In an appeal to civic duty, the Government of India is asking citizens to forgo a gas subsidy they receive so that gas cylinders can be transferred to the less fortunate. To encourage Indians to "Give It Up," the government called on business leaders to set an example and made the procedure extremely easy.
India recently launched an ambitious cash transfer program to help small businesses and households buy fuel. Under the plan, consumers of liquefied petroleum gas (LPG), commonly referred to as propane or butane, receive a cash subsidy in their bank accounts to buy gas cylinders at market price.
Once joining the scheme, the subsidy, which is equal to the difference between the current subsidized rate and the market price, is transferred to the consumer’s bank account when he/she orders a cylinder. Another transfer is then provided at the time of delivery of the cylinder.
Last November, the Direct Benefit Transfer Scheme for LPG was rolled out across 54 districts, with the rest of the country participating by January 1 of this year.
The scheme was launched by India’s previous UPA government in June 2013, but it was abruptly stopped earlier this year following court orders. It has since been modified to exclude the requirement of providing a unique identification number (Aadhaar) to avail the cash subsidy.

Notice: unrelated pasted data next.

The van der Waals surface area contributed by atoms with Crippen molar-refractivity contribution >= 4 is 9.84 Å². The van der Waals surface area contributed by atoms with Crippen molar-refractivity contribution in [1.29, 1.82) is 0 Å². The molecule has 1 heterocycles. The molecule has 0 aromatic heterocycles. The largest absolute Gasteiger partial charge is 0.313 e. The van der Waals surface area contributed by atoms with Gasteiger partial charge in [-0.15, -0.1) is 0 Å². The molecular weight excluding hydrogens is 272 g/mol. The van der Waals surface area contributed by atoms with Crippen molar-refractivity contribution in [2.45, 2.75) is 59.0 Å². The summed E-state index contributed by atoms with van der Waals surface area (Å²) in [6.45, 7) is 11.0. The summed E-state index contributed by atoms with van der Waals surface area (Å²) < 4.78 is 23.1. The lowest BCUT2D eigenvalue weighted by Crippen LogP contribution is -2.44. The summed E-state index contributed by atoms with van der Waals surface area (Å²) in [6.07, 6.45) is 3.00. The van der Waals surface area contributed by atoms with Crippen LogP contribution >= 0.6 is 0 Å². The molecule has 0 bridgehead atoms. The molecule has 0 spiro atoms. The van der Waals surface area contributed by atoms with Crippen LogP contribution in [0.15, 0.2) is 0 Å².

The idea behind the direct benefit transfer is that it can ensure that the subsidy meant for the genuine domestic customer reaches them directly and is not diverted. The Government of India hoped to save millions each year by curbing diversions and leakages in the system but also to ensure efficient delivery of subsidies to the target beneficiaries— the consumers.
This post was originally written for the Collective Solutions 2025 blog, a forward-looking study and collaboration platform to explore how the World Bank and similar multilateral institutions can best support developing countries to meet long-term sustainable development challenges in a post-2025 world. Read more about the study and join the collaboration site here.
I don’t particularly like cities. I’m a country boy. But I have lived in cities for the last 35 years; 10 in Bangkok, 15 in Manila, and 10 in Washington, DC (though DC might be called a town if it were in India or China). In the 1990s, I led work on environmental investments in east and south Asian cities. Most of the cities I worked in were severely “under-infrastructured and under-serviced,” and because many of them are built on coastal zones, this was particularly pronounced when it came to low-lying slums, drainage and sanitation. The heaviest price tag was often for drainage and flood control. During those years, I often wondered if and how the city and country leaders would ever catch up on infrastructure needs with the growing urban populations. Many have done well—while others are in worse shape now because they haven’t been able to meet the human tide.